By V Ramnarayan
“Bundle up all our vocalists and fling them into the Bay of Bengal!” ranted a hardcore rasika, after listening to a Hindustani music concert of a senior exponent of the Kirana gharana a few months ago. That was his way of acknowledging what he saw as the vocal superiority of the practitioners of north Indian classical music over their southern counterparts. Though opposed to such extreme measures of punishment, not to mention my aversion for any attempts to endanger the marine ecosystem, I understand where the harsh critic’s frustrations stem from—the apparently increasing neglect of the voice that is fast becoming endemic to Carnatic music. (I say ‘apparently’ because I cannot prove that any musician is deliberately neglecting his voice).
Two inter-related maladies seem to be the root cause of such violent emotions in sections of our listening public: Performance Obsession Syndrome (POS) and Tired Voice Syndrome (TVS). (Again, I say ‘sections’ because the vast majority does not seem to think there is anything wrong with the way our vocalists vocalise).
Let me explain. The December Season is upon us again, and we are all suitably excited by the prospect of yet another winter festival of music and the ancillary delights that make it so special. Unfortunately, the December Season is no longer the December Season. At least three music festivals have come and gone, starting as early as mid-October or thereabouts. Thanks to a virulent form of POS, inflicted upon eager or reluctant artists by the overzealous organizers of these festivals who claim to be guardians of our culture, heritage or some such equally precious asset in dire straits—aided and abetted by the treacherous weather that can go straight for the jugular—TVS has descended on the scene a full month ahead of its scheduled arrival, not very different from the monsoon’s confusing signals that have recently been befuddling the Met department. I have already attended six concerts in which the vocalists have consumed record quantities of hot water from strategically placed thermos flasks, all to no avail. The performers have invariably croaked and coughed so badly through the concerts that even the accompanying violins seem to go off key in sympathy.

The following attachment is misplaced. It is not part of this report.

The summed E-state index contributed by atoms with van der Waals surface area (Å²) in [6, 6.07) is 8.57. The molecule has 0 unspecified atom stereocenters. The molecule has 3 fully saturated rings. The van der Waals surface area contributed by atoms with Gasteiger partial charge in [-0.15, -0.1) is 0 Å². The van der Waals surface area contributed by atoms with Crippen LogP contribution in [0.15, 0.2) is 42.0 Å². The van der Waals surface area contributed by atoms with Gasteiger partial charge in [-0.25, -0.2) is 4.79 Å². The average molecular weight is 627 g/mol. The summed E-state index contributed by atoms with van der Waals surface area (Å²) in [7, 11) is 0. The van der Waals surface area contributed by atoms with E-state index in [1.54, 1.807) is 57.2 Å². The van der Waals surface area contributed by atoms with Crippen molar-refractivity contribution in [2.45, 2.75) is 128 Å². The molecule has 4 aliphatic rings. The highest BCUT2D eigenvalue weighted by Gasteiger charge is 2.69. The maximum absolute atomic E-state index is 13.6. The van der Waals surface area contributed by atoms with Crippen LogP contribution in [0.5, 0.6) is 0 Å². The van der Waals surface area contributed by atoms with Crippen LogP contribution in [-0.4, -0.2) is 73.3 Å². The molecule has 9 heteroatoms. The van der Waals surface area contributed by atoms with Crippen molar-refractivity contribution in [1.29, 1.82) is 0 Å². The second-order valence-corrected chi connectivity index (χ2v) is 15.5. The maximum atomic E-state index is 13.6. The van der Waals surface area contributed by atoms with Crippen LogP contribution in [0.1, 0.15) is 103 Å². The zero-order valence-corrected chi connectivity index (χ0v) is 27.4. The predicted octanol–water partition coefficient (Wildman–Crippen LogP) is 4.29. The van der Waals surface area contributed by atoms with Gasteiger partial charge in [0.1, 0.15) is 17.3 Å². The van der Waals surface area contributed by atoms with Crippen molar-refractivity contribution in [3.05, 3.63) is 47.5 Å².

Though some of my suspicious friends like to play guessing games as to the contents of the flasks, I don’t subscribe to the view that they can contain performance-enhancing potions of any description. At least I am yet to see evidence of any performance enhancement. I dread to imagine the scenario in the third week of December, by which time many vocalists will have completed at least half a dozen cutcheris.
The situation is alarming, even as record crowds reportedly throng the sabha counters for season tickets, amidst reckless promises of bigger, better, more varied entertainment on offer to a public ostensibly demanding novelty and drama in place of staid old fare. Carnatic music today is not in the first place famous for great voices—here I am in danger of being lynched, I know—and this year in particular we seem to be heading for serious grief from the vocally challenged. The next few weeks will prove me right or wrong.